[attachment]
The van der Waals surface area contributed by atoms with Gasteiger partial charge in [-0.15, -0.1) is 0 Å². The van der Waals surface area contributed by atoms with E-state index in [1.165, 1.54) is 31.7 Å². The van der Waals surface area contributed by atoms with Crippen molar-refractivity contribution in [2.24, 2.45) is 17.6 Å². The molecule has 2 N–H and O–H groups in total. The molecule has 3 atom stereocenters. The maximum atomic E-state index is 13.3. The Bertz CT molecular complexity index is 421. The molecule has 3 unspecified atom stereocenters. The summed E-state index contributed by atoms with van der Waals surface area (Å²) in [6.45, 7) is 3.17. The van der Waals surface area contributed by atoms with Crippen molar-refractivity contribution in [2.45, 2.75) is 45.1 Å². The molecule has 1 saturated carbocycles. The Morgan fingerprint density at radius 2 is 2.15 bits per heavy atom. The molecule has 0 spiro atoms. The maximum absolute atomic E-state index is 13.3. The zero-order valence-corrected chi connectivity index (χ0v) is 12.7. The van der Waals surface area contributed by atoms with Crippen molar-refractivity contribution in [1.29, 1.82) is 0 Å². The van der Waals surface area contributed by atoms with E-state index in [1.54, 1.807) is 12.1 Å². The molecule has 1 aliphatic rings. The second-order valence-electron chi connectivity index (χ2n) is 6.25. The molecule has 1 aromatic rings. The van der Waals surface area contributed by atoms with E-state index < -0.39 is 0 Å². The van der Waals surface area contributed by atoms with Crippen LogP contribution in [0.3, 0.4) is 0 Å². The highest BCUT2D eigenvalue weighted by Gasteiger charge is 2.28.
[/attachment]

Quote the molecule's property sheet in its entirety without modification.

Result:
The van der Waals surface area contributed by atoms with Gasteiger partial charge in [-0.15, -0.1) is 0 Å². The van der Waals surface area contributed by atoms with E-state index in [1.165, 1.54) is 31.7 Å². The van der Waals surface area contributed by atoms with Crippen molar-refractivity contribution in [2.24, 2.45) is 17.6 Å². The molecule has 2 N–H and O–H groups in total. The molecule has 3 atom stereocenters. The maximum atomic E-state index is 13.3. The Bertz CT molecular complexity index is 421. The molecule has 3 unspecified atom stereocenters. The summed E-state index contributed by atoms with van der Waals surface area (Å²) in [6.45, 7) is 3.17. The van der Waals surface area contributed by atoms with Crippen molar-refractivity contribution in [2.45, 2.75) is 45.1 Å². The molecule has 1 saturated carbocycles. The Morgan fingerprint density at radius 2 is 2.15 bits per heavy atom. The molecule has 0 spiro atoms. The maximum absolute atomic E-state index is 13.3. The zero-order valence-corrected chi connectivity index (χ0v) is 12.7. The van der Waals surface area contributed by atoms with Crippen molar-refractivity contribution in [1.29, 1.82) is 0 Å². The van der Waals surface area contributed by atoms with E-state index in [1.54, 1.807) is 12.1 Å². The molecule has 1 aliphatic rings. The second-order valence-electron chi connectivity index (χ2n) is 6.25. The molecule has 1 aromatic rings. The van der Waals surface area contributed by atoms with E-state index < -0.39 is 0 Å². The van der Waals surface area contributed by atoms with Crippen LogP contribution in [0.3, 0.4) is 0 Å². The highest BCUT2D eigenvalue weighted by Gasteiger charge is 2.28.